Opinion by Richard Baird Posted 17 February 2017
The American Institute of Graphic Arts (AIGA) is a professional design organisation with a membership that covers all forms of visual communication, from graphic design, typography and interaction to branding, motion graphics and environmental design. As well as supporting a community of over 25,000 nationwide members, advancing design as a professional craft, strategic advantage and vital cultural force, AIGA organises two biannual events; the AIGA Design Conference and GAIN: AIGA Design and Business Conference, which are held alternating years.
In 2016, the AIGA Design Conference became an annual event. This marked, after 100 years as standard-bearer for professional ethics and practices, a moment of transition, and the implementation of a new vision; to become a hub for “broader creative constituencies”.
Taking inspiration from the evolving nature of organisation and the unexpected ways that a diversity of people and ideas come together in one place, New York-based graphic design studio Mother Design created a multi-coloured visual identity of unusual forms, juxtaposition and sense of change for the AIGA Design Conference. This was implemented throughout the Las Vegas conference which took place between 17 – 19 October 2016.
“Our design solution became a metaphor for the organisation and annual conference itself: evolving over time and embracing the beautiful, messy and sometimes unexpected ways that people and ideas come together in one place. Strategically, the AIGA “cube” represented a magnetic center of gravity–drawing design disciplines together while dimensionalising and fostering all kinds of inspiring interactions and collisions along the way.” – Mother Design
The idea of a magnetic AIGA cube, drawing together and uniting design disciplines, is perhaps distant as a static image but more explicit in motion, acknowledging compelling format (large screens), context (creative diversity) and environment (of motion and interaction), and builds out from there across a variety of print communication. Identity is made up of two opposing visual expressions, the mechanical and technical qualities of monospace type and its grid-based arrangement, and the dynamic, often organic and material qualities of image.
The singular and unwavering use of Swiss Typefaces’ Suisse Int’l Mono functions as an anchor to the motion and variety of image in its monolinear lettershapes, monospacing and grid-based arrangement. It finds a balance between the precise delivery of information and, more conceptually, reflects the often systems-based nature of design and the mechanical, electronic and digital reproduction technologies that aid its implementation. This feels particularly relevant for an organisation that is over a 100 years old.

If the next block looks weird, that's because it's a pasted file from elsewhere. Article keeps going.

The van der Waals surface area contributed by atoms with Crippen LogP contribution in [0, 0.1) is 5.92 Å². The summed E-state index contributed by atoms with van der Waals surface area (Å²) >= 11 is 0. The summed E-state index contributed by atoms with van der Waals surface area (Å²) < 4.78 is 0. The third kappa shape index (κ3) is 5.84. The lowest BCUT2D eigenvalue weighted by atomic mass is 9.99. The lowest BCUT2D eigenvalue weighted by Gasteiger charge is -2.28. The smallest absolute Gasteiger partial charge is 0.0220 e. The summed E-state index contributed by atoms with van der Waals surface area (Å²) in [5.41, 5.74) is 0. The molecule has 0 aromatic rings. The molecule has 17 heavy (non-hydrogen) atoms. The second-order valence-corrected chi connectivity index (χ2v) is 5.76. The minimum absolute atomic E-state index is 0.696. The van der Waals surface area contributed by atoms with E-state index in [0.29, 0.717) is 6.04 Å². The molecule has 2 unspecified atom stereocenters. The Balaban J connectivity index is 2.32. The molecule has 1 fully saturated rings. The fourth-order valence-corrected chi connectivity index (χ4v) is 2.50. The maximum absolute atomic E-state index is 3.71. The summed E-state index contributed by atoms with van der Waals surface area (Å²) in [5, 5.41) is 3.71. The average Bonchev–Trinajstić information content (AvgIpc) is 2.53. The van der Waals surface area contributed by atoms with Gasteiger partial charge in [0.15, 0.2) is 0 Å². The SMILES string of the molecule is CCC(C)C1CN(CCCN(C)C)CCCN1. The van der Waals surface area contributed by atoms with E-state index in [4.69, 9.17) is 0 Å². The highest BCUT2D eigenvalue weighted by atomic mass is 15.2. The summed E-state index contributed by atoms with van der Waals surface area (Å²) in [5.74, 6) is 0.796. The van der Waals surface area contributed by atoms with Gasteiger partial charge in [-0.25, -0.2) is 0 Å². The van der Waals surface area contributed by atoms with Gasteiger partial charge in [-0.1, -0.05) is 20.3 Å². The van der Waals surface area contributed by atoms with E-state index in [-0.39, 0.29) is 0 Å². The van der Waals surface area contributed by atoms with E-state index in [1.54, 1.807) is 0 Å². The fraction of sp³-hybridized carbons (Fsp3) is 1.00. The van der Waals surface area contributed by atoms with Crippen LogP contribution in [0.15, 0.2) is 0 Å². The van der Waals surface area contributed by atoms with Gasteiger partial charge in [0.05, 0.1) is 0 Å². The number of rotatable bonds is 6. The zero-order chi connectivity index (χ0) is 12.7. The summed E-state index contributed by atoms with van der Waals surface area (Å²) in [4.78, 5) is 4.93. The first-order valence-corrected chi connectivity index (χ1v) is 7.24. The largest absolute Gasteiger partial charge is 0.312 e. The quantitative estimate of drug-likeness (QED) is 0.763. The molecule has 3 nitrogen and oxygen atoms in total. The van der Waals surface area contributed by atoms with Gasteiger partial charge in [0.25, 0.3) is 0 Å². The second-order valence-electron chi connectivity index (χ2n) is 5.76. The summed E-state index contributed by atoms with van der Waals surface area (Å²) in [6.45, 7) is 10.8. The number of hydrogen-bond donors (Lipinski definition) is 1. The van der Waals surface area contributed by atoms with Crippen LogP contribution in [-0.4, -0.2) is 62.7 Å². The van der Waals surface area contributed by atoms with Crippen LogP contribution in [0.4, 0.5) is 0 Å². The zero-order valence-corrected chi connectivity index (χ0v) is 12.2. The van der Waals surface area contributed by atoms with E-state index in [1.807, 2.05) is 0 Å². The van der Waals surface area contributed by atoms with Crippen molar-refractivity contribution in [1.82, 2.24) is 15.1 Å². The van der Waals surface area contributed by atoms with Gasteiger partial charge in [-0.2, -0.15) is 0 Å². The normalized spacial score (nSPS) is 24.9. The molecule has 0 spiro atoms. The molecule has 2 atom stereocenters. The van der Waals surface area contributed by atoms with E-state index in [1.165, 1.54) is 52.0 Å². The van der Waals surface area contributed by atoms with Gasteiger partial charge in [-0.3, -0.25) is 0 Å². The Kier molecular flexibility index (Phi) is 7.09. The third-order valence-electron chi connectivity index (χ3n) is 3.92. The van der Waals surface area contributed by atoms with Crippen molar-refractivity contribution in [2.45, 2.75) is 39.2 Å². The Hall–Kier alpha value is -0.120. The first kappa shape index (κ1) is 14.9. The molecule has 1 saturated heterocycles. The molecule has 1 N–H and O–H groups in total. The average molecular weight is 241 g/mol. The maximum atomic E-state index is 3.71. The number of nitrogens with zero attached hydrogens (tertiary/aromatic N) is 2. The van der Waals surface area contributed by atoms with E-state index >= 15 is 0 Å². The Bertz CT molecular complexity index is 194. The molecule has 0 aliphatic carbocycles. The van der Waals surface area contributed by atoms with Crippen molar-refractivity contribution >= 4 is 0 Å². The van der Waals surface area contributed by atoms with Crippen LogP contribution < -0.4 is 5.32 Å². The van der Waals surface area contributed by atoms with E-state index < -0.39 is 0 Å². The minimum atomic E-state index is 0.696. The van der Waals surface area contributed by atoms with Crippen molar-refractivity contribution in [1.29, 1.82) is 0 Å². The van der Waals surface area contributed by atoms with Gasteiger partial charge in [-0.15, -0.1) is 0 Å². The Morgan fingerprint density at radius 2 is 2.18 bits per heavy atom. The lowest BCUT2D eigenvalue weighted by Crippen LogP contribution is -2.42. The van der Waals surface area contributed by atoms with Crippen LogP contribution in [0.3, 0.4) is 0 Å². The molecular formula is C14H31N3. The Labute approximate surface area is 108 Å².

A broad and cheerful colour palette provides significant contrast to the impersonal and mechanical qualities of type and begins to work in a sense of diversity and character, which is then explored more explicitly through form. These have impact as single inks but also convivial and eye-catching in their pairings. Both type and colour are elevated by their oppositional nature and the way that these are worked together, conforming to grid, and with colour bisecting letters.
The shape, colour and texture of three-dimensional models work well as an expression of diversity and give the project much of its character. Where type is precise shape is impressionistic. There is a difference and visual interest to these, collectively and individually, with a good eye for finer detail and a sense of the material.
Particular highlights include the impurities of cut stone, the furniture-like joints and the seams of moulded plastic. These are unusual and disparate forms but share a “designed” quality. A good use of proportionality, juxtaposition and cropping provides shapes, within static contexts, a sense of being in motion or in transition.
Although type, colour and image are disparate in tone; be that in the mechanical and impersonal nature of type alongside the conviviality of colour, or areas of single ink next to the detail of image, these are bound by a sense of change. For example, type is rearranged and animated within grid, it can be big or small, a single piece of communication or used as pattern. Colour is applied as a solid background, used with or without image, or paired and bisecting page. Elsewhere, shapes move and interact on screen and in print used individually, blown up and cropped across posters.
There is plenty of variation, and a good balance of concept, aesthetic interest and a clarity of communication. The work has a flexibility, an ability to dial up the visual and compelling (above) or down to single colour and black type, yet retains a sense of continuity. There is room to change. Colour palette and shape can be switched up to keep identity fresh and distinctive whilst maintaining conceptual foundation and an aesthetic commonality. More work by Mother Design on BP&O.